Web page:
In consequence of the disasters thus described, and many other minor failures which we have not noticed, numbers of families found themselves reduced from affluence to poverty; many had to descend to a lower position in society, and an extensive contraction of expenditure took place^ the effects of which were felt through all the channels of trade, and especially by those who minister to the amusements and luxuries of the affluent. It was remarked that the principle of limited liability, which, when first introduced, was held to confer so great a boon upon investors, inasmuch as it sheltered the individual proprietors of any joint-stock adventure from that awful responsibility for the whole debts of the concern, which the law, as it formerly stood, imposed upon them, had come to be so worked in practice as to make this immunity from risk, in numberless cases, illusory. It had become customary to announce a new company with a nominal share capital of largo amount, but to state in the prospectus that only one or two pounds would be called up on each share, and skilfully to induce the belief, by glowing accounts tending to impress the reader with a sense of the safe and lucrative character of the speculation, that no further calls would require to be made. Suppose there to be five new companies, each coming out with a share capital of 200,000, in 20 shares, and calling up 1 per share, with an intimation that it was not probable that any further call would be necessary, but that under no possible circumstances, so certain was the prospect of speedy and ample profits, could the calls exceed 3 per share. A man who had saved 3,000 might think he was following a wise and safe course by investing part of that sum in the shares of the five companies, buying, let us say, two hundred shares in each, on which he would have to pay up 1,000, and supposing that, if the worst came to the worst, he would not be called upon for more than his 3,000. But a commercial crisis arrives; the companies get into difficulties; they have, perhaps, launched out into expense far exceeding the amount paid upon the shares, and every one who has a claim upon them turns round and presses for his money. Under these circumstances, whether the companies suspend payment or not, they are obliged to make fresh calls upon the unpaid portion of the shares. Thus our imaginary investor may find himself, in an extreme case, called upon to furnish 20,000 upon his shares, instead of the 3,000 which he had fondly fancied to be the utmost that would ever be demanded of him. It was in this way that the shareholders of many limited liability companies found themselves, unless persons of large capital, face to face with ruin, because they had unthinkingly entangled themselves in a liability which, limited as it was, yet, when pressed to its full extent, was more than they could sustain.

A variety of minor incidents falling under the year 1866 may here be briefly noticed. The House of Commons gave proof of its unabated loyal attachment to the House of Hanover, by voting to the Princess Helena, on the occasion of the announcement of her intended marriage to Prince Christian of Schleswig-Holstein-Sonderburg- Augustenburg, an annual allowance of 6,000 a year, and a dowry of 30,000 - a donation similar to that which had been granted to the Princess Alice. The marriage took place at Windsor Castle on the 5th July. Another marriage, which excited much popular interest - for the well-known geniality and good-nature of the bride made her a universal favourite - was that of the Princess Mary of Cambridge, at Kew, on the 12th June, to the Prince von Teck. The great Banda and Kirwee prize-money case was argued, and decided in this year. From the magnitude of the booty which was the subject of litigation, and the number and position of the claimants, the pleadings were followed with interest. In the course of the campaign of 1858 in Central India, which stamped out the last remains of the mutiny in that region, General Whitlock had led a British force to Banda, driven out the Nawab, and taken possession of a rich booty in gold and jewels collected there, the value of which was estimated at not less than 800,000. The question to be decided was - to whom did this booty of right belong? Ought it to be awarded to General Whitlock's force exclusively, by which Banda was taken - or were other divisions, even though serving at a distance, entitled to their share, on the ground that it was by their co-operation that the taking of Banda was rendered possible? The family of Lord Clyde, who was Commander-in-Chief in India at the time, also appeared as claimants. On one of the days of hearing, Mr. Bovill advanced a curious precedent, which he had found in the Old Testament, touching the equitable distribution of prize-money. In the Book of Samuel it was narrated that David with a part of his army pursued the Amalekites, and took much spoil; and since some portions of David's army had remained in charge of the baggage, while the remainder pursued the enemy, the question arose whether the pursuers alone should monopolise the booty, or whether they should share it with those that remained behind. King David decided that " as his part is that goeth down to the battle, so shall his part be that tarrieth by the stuff; they shall part alike." By parity of reasoning, Mr. Bovill maintained that his clients had borne a necessary part in the scheme of capture through which Banda fell to General Whitlock, and that they had, therefore, a right to participate in the spoil. Dr. Lushington delivered judgment in the case on the 30th June. He seems to have admitted the force of Mr. Bovill's scriptural argument in so far that he included under the description of " General Whitlock's forces," to whom he awarded the sum in litigation, " any troops left by General Whitlock on his march, but which at the time of the capture formed a portion of his division, and were still under his command." Lord Clyde and his staff were also declared entitled to share in the booty captured at Banda and Kirwee; but the claim of Sir Hugh Rose and his army, employed at the time in the important collateral operation of the siege of Jhansi, but who had never effected an actual junction with General Whitlock - and all other claims - were disallowed. The foundering of the London, a large iron steamship, in the Bay of Biscay, in the January of this year, with a loss of two hundred and twenty lives, including Dr. Woolley, the principal of the new Sydney University, and the well-known actor,Gustavus Brooke, was memorable for the calm courage displayed by the captain, Captain Martin, who sent off his chief engineer in the only boat which could be launched, saying that his own duty was to stay by the ship. This boat, with nineteen persons on board, was picked up by a passing vessel. The wonderful procession of meteors, radiating from a point in the north-eastern sky, seen on the night of the 13th November, though not a proper subject for a political and social history, could never be forgotten by any that witnessed it. A deficient harvest deepened the painful impression which the monetary disasters of 1866 had left on the minds of the people. In the critical months of August and September the weather was unusually wet and stormy, and the wheat crop suffered much in consequence. A great deal of corn was housed in bad condition, and no inconsiderable portion wasted or spoiled. The result was a yield considerably below the average, and the prices of grain were consequently much enhanced. The prices of other necessaries were also raised; although this was probably due to a permanent cause, with which the bad harvest had nothing to do - we refer to that gradual rise in the price of all articles of necessary consumption, which the continual influx of gold, in quantities before unknown, into the markets of the world, commencing from the discovery of the gold-fields of California, has slowly but surely effected. These untoward circumstances, combined with a contraction of the demand for labour, arising from commercial failures and discredit, made the winter of 1866 - 7 a period of considerable suffering to the poor in England.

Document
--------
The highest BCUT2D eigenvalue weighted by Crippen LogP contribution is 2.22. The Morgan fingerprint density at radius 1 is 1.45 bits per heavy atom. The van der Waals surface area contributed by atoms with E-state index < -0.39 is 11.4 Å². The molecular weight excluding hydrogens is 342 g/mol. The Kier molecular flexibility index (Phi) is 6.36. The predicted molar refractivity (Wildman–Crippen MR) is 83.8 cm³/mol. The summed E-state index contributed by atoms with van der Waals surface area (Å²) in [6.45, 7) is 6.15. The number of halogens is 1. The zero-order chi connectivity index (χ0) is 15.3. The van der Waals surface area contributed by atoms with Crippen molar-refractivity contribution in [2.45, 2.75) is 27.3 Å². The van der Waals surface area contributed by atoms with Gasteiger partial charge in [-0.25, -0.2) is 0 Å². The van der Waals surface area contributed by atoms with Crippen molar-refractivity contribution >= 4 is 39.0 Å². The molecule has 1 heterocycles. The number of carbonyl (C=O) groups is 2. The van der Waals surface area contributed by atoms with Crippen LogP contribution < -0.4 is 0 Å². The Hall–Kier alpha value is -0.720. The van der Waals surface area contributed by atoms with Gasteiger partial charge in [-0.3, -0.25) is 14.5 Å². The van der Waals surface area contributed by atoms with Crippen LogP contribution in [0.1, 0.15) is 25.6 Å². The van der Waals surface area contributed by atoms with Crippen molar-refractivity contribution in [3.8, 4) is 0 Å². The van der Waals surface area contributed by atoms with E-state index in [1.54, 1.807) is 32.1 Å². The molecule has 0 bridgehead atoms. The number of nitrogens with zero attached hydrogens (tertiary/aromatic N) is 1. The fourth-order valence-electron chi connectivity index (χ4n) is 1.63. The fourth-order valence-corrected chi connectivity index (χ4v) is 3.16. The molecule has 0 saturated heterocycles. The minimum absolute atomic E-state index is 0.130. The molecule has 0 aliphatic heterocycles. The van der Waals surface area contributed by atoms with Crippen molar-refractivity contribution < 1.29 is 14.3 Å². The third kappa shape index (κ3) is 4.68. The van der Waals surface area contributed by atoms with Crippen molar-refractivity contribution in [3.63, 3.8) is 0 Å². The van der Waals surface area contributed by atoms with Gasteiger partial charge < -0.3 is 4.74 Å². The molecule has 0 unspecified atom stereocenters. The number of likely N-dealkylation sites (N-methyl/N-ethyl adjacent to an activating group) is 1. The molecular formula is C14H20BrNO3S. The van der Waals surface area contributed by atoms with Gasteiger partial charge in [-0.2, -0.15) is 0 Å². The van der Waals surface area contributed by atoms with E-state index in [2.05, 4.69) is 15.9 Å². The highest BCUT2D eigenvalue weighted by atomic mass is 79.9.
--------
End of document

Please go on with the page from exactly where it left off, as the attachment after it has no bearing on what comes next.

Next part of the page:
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Pictures for Chapter XVIII, of Cassells Illustrated History of England, Volume 9 page 4

Lord Stanley
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Great Eastern
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The Foundering of the London